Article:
Lehman watched American power decline in the wake of Watergate, our defeat in Southeast Asia, and the irresponsible policies of the Carter administration in the late 1970s. The Soviet Union engaged in a massive military build-up and went on the geopolitical offensive, and Carter initially appeared oblivious to it all. Lehman joined with concerned Democrats and Republicans (including Ronald Reagan) in forming the Committee on the Present Danger, which in Churchillian fashion warned about the growing Soviet threat and advocated a U.S. military and naval build-up to meet that threat.

That Reagan set out to defeat the Soviet Union is not based on hindsight, but rather on a pre-presidential conversation where he expressly stated in simplistic but unambiguous terms that his Cold War strategy was “We win, they lose.” One of the elements of Reagan’s strategy of “peace through strength” was a six-hundred-ship navy. Lehman notes that Reagan understood that maritime superiority was essential to rebuilding American military power and winning the Cold War.

Lehman was and is an unabashed disciple of Mahan and the Mahanian notion of “command of the sea.” With Reagan’s blessing, and that of Defense Secretary Caspar Weinberger, Lehman oversaw a massive naval build-up, appointed innovative and offense-minded fleet commanders, planned and conducted large and complex naval exercises, and most important, shepherded the development of a Maritime Strategy designed to place at risk important Soviet military assets.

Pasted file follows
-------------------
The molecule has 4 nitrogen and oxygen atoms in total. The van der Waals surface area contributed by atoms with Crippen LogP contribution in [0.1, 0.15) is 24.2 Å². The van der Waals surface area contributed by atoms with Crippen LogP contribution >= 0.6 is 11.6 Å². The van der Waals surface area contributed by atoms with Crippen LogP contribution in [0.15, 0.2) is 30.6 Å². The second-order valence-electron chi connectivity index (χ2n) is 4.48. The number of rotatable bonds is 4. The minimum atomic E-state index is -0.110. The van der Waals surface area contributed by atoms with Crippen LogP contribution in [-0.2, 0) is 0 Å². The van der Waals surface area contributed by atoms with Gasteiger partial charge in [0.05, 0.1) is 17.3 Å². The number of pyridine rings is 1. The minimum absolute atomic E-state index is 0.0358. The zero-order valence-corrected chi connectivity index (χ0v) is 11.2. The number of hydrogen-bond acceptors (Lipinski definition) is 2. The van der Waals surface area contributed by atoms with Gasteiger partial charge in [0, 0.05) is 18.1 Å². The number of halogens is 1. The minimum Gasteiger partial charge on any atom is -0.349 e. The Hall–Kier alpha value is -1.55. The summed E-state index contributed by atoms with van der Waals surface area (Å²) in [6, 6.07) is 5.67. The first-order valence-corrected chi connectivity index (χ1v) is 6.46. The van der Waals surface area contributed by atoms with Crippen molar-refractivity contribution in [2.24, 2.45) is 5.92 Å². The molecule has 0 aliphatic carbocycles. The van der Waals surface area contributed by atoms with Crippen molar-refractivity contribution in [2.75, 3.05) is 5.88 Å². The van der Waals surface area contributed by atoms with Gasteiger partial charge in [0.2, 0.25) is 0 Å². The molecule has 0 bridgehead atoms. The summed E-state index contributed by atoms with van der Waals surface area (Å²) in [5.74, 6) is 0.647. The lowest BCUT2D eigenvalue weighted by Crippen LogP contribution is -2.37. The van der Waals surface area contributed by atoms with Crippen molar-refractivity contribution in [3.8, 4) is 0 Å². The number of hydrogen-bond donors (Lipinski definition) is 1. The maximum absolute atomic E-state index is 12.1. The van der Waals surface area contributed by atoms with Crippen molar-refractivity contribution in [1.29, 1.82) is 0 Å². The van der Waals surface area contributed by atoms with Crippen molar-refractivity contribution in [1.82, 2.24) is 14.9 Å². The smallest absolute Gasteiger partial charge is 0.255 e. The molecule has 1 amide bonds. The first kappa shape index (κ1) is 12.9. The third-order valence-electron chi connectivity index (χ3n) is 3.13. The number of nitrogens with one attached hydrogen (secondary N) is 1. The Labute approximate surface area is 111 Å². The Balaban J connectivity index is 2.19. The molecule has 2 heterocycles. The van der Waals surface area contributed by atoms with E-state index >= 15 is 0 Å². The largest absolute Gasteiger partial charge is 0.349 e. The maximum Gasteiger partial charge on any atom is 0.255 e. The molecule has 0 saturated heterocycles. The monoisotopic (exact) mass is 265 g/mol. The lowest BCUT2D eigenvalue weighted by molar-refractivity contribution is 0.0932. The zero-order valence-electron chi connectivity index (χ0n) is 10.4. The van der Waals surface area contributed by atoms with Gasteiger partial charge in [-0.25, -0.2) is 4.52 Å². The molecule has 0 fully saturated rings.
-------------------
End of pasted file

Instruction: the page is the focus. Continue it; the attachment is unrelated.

The Maritime Strategy, Lehman makes clear, was part of a multi-pronged strategy to shift from defensive containment to “rollback.” Key members of Reagan’s foreign policy team, Lehman writes, “shared a policy view that questioned the long-established defensive national strategy of containment and deterrence as being an insufficient framework to bring about a successful end to the Cold War.” In addition to the military and naval build-up, Reagan instituted economic and political policies to undermine Soviet power and confidence; to reverse the “correlation of forces” in the West’s favor.